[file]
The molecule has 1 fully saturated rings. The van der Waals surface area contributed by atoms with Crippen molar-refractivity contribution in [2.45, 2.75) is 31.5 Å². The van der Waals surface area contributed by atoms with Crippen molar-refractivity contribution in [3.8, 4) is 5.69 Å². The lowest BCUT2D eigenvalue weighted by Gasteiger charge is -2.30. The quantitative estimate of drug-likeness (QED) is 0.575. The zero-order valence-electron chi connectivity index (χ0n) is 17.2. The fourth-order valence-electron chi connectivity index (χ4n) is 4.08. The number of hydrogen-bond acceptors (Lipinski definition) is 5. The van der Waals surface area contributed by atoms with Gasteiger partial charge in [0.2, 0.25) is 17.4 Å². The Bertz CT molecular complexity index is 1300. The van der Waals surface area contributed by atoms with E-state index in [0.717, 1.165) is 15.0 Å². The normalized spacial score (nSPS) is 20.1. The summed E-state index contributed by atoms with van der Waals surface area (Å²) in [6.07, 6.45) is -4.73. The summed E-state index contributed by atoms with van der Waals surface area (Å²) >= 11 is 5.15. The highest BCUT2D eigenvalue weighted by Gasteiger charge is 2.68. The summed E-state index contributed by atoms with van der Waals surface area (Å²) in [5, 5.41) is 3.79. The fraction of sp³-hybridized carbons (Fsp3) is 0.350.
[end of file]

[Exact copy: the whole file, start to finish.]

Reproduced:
The molecule has 1 fully saturated rings. The van der Waals surface area contributed by atoms with Crippen molar-refractivity contribution in [2.45, 2.75) is 31.5 Å². The van der Waals surface area contributed by atoms with Crippen molar-refractivity contribution in [3.8, 4) is 5.69 Å². The lowest BCUT2D eigenvalue weighted by Gasteiger charge is -2.30. The quantitative estimate of drug-likeness (QED) is 0.575. The zero-order valence-electron chi connectivity index (χ0n) is 17.2. The fourth-order valence-electron chi connectivity index (χ4n) is 4.08. The number of hydrogen-bond acceptors (Lipinski definition) is 5. The van der Waals surface area contributed by atoms with Gasteiger partial charge in [0.2, 0.25) is 17.4 Å². The Bertz CT molecular complexity index is 1300. The van der Waals surface area contributed by atoms with E-state index in [0.717, 1.165) is 15.0 Å². The normalized spacial score (nSPS) is 20.1. The summed E-state index contributed by atoms with van der Waals surface area (Å²) in [6.07, 6.45) is -4.73. The summed E-state index contributed by atoms with van der Waals surface area (Å²) >= 11 is 5.15. The highest BCUT2D eigenvalue weighted by Gasteiger charge is 2.68. The summed E-state index contributed by atoms with van der Waals surface area (Å²) in [5, 5.41) is 3.79. The fraction of sp³-hybridized carbons (Fsp3) is 0.350.